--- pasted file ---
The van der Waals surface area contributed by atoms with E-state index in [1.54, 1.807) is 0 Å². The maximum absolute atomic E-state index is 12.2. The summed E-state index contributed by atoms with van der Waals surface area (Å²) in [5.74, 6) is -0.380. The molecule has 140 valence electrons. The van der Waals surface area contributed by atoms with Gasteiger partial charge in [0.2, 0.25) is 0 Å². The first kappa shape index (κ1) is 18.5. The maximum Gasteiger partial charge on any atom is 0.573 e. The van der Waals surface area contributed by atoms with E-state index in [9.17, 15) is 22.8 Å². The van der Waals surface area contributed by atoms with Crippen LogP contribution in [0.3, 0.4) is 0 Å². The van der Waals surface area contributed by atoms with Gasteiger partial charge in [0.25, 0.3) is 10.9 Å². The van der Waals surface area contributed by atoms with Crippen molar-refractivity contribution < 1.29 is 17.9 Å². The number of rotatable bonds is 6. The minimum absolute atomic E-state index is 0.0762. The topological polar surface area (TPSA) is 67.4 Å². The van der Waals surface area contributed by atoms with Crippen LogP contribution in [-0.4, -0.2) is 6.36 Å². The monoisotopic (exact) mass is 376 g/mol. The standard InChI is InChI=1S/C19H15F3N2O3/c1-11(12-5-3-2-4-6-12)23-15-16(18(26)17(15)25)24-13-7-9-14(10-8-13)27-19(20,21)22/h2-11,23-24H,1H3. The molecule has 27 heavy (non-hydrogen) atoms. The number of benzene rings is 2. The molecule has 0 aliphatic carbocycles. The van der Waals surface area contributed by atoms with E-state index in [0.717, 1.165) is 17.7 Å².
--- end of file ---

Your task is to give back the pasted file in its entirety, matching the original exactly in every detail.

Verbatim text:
The van der Waals surface area contributed by atoms with E-state index in [1.54, 1.807) is 0 Å². The maximum absolute atomic E-state index is 12.2. The summed E-state index contributed by atoms with van der Waals surface area (Å²) in [5.74, 6) is -0.380. The molecule has 140 valence electrons. The van der Waals surface area contributed by atoms with Gasteiger partial charge in [0.2, 0.25) is 0 Å². The first kappa shape index (κ1) is 18.5. The maximum Gasteiger partial charge on any atom is 0.573 e. The van der Waals surface area contributed by atoms with E-state index in [9.17, 15) is 22.8 Å². The van der Waals surface area contributed by atoms with Crippen LogP contribution in [0.3, 0.4) is 0 Å². The van der Waals surface area contributed by atoms with Gasteiger partial charge in [0.25, 0.3) is 10.9 Å². The van der Waals surface area contributed by atoms with Crippen molar-refractivity contribution < 1.29 is 17.9 Å². The number of rotatable bonds is 6. The minimum absolute atomic E-state index is 0.0762. The topological polar surface area (TPSA) is 67.4 Å². The van der Waals surface area contributed by atoms with Crippen LogP contribution in [-0.4, -0.2) is 6.36 Å². The monoisotopic (exact) mass is 376 g/mol. The standard InChI is InChI=1S/C19H15F3N2O3/c1-11(12-5-3-2-4-6-12)23-15-16(18(26)17(15)25)24-13-7-9-14(10-8-13)27-19(20,21)22/h2-11,23-24H,1H3. The molecule has 27 heavy (non-hydrogen) atoms. The number of benzene rings is 2. The molecule has 0 aliphatic carbocycles. The van der Waals surface area contributed by atoms with E-state index in [0.717, 1.165) is 17.7 Å².